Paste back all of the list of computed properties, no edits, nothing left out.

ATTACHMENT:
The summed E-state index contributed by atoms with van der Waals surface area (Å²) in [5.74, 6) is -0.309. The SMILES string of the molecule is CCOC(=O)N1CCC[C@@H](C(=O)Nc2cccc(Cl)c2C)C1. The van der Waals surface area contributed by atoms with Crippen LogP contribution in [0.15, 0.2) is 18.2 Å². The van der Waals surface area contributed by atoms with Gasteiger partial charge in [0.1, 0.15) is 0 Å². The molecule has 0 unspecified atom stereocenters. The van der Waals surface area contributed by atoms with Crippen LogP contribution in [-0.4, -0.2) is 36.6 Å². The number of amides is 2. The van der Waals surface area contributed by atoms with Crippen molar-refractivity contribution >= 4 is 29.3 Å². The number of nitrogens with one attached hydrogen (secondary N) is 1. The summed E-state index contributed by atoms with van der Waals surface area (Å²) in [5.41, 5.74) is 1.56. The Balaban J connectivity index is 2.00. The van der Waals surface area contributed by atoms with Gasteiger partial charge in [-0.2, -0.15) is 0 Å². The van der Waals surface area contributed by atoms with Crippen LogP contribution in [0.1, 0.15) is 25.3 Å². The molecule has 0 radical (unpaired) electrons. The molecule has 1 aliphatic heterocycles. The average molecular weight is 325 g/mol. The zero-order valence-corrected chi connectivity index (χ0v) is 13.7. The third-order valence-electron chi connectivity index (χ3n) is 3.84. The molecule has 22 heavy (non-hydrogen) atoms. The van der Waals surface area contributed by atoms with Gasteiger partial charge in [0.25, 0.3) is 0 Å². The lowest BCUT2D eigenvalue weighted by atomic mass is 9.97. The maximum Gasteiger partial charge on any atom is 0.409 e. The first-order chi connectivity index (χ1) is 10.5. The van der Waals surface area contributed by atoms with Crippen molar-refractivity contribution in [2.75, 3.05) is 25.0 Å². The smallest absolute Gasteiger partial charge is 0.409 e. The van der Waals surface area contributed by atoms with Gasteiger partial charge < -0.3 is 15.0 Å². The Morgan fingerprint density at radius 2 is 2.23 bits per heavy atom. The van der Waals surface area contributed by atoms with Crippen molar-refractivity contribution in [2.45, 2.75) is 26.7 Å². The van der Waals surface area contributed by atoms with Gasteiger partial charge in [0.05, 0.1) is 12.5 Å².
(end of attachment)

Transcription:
The summed E-state index contributed by atoms with van der Waals surface area (Å²) in [5.74, 6) is -0.309. The SMILES string of the molecule is CCOC(=O)N1CCC[C@@H](C(=O)Nc2cccc(Cl)c2C)C1. The van der Waals surface area contributed by atoms with Crippen LogP contribution in [0.15, 0.2) is 18.2 Å². The van der Waals surface area contributed by atoms with Gasteiger partial charge in [0.1, 0.15) is 0 Å². The molecule has 0 unspecified atom stereocenters. The van der Waals surface area contributed by atoms with Crippen LogP contribution in [-0.4, -0.2) is 36.6 Å². The number of amides is 2. The van der Waals surface area contributed by atoms with Crippen molar-refractivity contribution >= 4 is 29.3 Å². The number of nitrogens with one attached hydrogen (secondary N) is 1. The summed E-state index contributed by atoms with van der Waals surface area (Å²) in [5.41, 5.74) is 1.56. The Balaban J connectivity index is 2.00. The van der Waals surface area contributed by atoms with Gasteiger partial charge in [-0.2, -0.15) is 0 Å². The van der Waals surface area contributed by atoms with Crippen LogP contribution in [0.1, 0.15) is 25.3 Å². The molecule has 0 radical (unpaired) electrons. The molecule has 1 aliphatic heterocycles. The average molecular weight is 325 g/mol. The zero-order valence-corrected chi connectivity index (χ0v) is 13.7. The third-order valence-electron chi connectivity index (χ3n) is 3.84. The molecule has 22 heavy (non-hydrogen) atoms. The van der Waals surface area contributed by atoms with Gasteiger partial charge in [0.25, 0.3) is 0 Å². The lowest BCUT2D eigenvalue weighted by atomic mass is 9.97. The maximum Gasteiger partial charge on any atom is 0.409 e. The first-order chi connectivity index (χ1) is 10.5. The van der Waals surface area contributed by atoms with Crippen molar-refractivity contribution in [2.75, 3.05) is 25.0 Å². The smallest absolute Gasteiger partial charge is 0.409 e. The van der Waals surface area contributed by atoms with Gasteiger partial charge < -0.3 is 15.0 Å². The Morgan fingerprint density at radius 2 is 2.23 bits per heavy atom. The van der Waals surface area contributed by atoms with Crippen molar-refractivity contribution in [2.45, 2.75) is 26.7 Å². The van der Waals surface area contributed by atoms with Gasteiger partial charge in [0.05, 0.1) is 12.5 Å².